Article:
I can’t watch documentaries on 9/11, admits hero Belfast paramedic who rescued victims after New York terror attack

By Ivan Little

A Belfast-born paramedic who won bravery awards after rushing selflessly to help victims of the 9/11 terror attacks in New York is shunning documentaries about the 20th anniversary.

Roger Smyth said he stopped watching TV programmes on the 2001 attacks around 15 years ago.

Speaking from his home in Australia, where he has been caught up in rescues in the wake of the country’s recent bush fires, floods and Covid chaos, the 55-year-old father-of-two said: “They have their own agenda to tell their own story.

“As an intensive care paramedic for 25 years, I hold human life as sacrosanct, precious, sacred. The fact that many documentaries use the suffering of so much loss to justify slaughtering innocents in places like Afghanistan and Iraq is beyond me. Too many innocent people have been killed in the name of 9/11. All lives matter, no matter what colour, creed or religion.”

The New Lodge Road man, whose badge number in NYC chillingly was 9110, will not be marking the anniversary of the day he watched the horror of the World Trade Center attacks unfold from the rooftop of his former home in Brooklyn.

Almost without thinking he grabbed his medical kit and despite the obvious dangers hurried to Manhattan where the part-time photographer took a few seconds from his life-saving work to take pictures of firefighters raising the Stars and Stripes amidst the wreckage.

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Now the iconic image and others that Mr Smyth shot that day will feature in a book that he is working on with acclaimed US Vietnam photojournalist Tim Page on whom Dennis Hopper’s character in the 1979 movie Apocalypse Now is based.

He said: “I’ve always been an admirer of his work and the way he captures the raw emotion of the human condition. But I discovered he lives about two hours from my home in Australia and after I made contact he invited me to spend a couple of days with him.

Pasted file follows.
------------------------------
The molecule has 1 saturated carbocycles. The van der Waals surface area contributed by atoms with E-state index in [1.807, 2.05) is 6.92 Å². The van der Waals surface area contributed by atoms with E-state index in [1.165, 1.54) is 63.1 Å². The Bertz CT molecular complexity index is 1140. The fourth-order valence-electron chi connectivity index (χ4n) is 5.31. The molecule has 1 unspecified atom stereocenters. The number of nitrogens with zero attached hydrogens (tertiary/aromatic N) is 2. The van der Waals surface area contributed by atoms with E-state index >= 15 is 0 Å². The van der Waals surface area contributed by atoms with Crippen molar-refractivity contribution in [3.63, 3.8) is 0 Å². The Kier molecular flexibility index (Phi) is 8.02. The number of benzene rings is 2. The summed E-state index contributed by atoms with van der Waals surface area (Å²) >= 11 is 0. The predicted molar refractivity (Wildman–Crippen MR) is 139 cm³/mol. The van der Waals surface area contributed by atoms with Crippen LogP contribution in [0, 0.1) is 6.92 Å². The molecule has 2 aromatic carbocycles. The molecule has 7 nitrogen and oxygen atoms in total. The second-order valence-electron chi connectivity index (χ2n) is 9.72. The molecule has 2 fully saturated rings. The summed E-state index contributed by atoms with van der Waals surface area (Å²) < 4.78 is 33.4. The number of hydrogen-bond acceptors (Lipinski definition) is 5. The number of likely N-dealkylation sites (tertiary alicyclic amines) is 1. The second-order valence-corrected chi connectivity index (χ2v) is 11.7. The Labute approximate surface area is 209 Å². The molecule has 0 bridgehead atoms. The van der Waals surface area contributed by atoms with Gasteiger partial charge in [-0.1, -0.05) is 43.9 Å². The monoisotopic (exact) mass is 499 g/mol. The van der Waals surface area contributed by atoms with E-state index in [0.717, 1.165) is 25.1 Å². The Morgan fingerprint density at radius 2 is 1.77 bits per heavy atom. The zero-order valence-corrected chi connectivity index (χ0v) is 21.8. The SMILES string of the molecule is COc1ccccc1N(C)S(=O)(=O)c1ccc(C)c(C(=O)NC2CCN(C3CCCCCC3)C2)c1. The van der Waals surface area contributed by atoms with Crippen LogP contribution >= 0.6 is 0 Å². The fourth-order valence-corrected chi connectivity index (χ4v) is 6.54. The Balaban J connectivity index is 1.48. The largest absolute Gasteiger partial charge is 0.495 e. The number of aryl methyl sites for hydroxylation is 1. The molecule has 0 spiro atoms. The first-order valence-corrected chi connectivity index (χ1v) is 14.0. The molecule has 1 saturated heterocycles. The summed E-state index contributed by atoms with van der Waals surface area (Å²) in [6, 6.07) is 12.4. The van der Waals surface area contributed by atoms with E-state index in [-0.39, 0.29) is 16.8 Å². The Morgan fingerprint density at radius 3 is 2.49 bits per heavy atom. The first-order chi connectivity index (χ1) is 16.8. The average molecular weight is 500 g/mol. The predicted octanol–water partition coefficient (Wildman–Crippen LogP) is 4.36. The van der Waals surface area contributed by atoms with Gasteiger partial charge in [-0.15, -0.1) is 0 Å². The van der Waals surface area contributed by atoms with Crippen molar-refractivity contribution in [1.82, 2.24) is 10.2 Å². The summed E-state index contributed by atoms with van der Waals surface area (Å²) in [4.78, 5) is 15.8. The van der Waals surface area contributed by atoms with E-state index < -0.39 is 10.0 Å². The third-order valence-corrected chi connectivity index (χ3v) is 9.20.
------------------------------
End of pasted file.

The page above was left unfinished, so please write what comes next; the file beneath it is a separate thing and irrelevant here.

“It meant a lot that he was very impressed with my photos. It was Tim’s suggestion to do a book with him doing the photographs, detailing jobs in all the places I have worked over the past 25 years.”

Mr Smyth’s experiences growing up in Belfast will also feature.

He added. “I believe what I went through growing up in the New Lodge area helped me deal with the many scenarios I have encountered during my paramedic career. The chaos, the uncertainty, the daily traumas etc, were all part of everyday life when I was growing up."

Mr Smyth revealed that by coincidence, he has just found a picture of himself from 9/11.

“I was looking through different archives and was viewing a collection by Ricky Flores (a South Bronx Puerto Rican photographer), and found a picture of myself at the back of my ambulance triage area.

“I had just finished treating a patient and had lifted my camera as I was witnessing the firefighters fixing the flag to the pole and then to raise it. I had never seen the picture before.”

The bravery shown by Mr Smyth, who spent five days working at Ground Zero along with firefighters and who was close by when President George W Bush spoke to rescuers at the scene, was recognised by the authorities in the States.

They let him stay him on despite his immigration status having expired and the then Irish President Mary McAleese presented him with a bravery award in the Plaza Hotel in NYC.

He was also thanked personally by the Mayor of New York Rudy Giuliani and by Hillary Clinton, and received accolades back home in Belfast.

But he turned down the chance to appear on The Oprah Winfrey Show to be applauded for treating a young woman he had transported from the WTC with 95% burns over her body.

“All the media attention was getting too much. So I declined,” he explained.

I didn’t become an emergency paramedic to get awards. It’s nice for my family to feel proud. What most people do not know is that eight paramedics were killed that day, doing their job just like me. They are the people who deserve recognition. They made the ultimate sacrifice “

Mr Smyth is now based in the beautiful Byron Bay area of Australia after living in Sydney and Melbourne. He said: “I have worked through out-of-control bush fires, Biblical floods, Covid and all the usual trauma and sickness that paramedicine has to offer. The 2019/2020 bushfires were pretty hardcore. It was so unpredictable. They came as close as 15km to our home. That is next door by Australian standards.”

Looking back two decades, he said 9/11 changed the world but did not change him.

He added: “It reminded me how fragile life is, and how quickly things we take for granted can change. I think everybody can identify with that after lockdown and the ongoing pandemic.”


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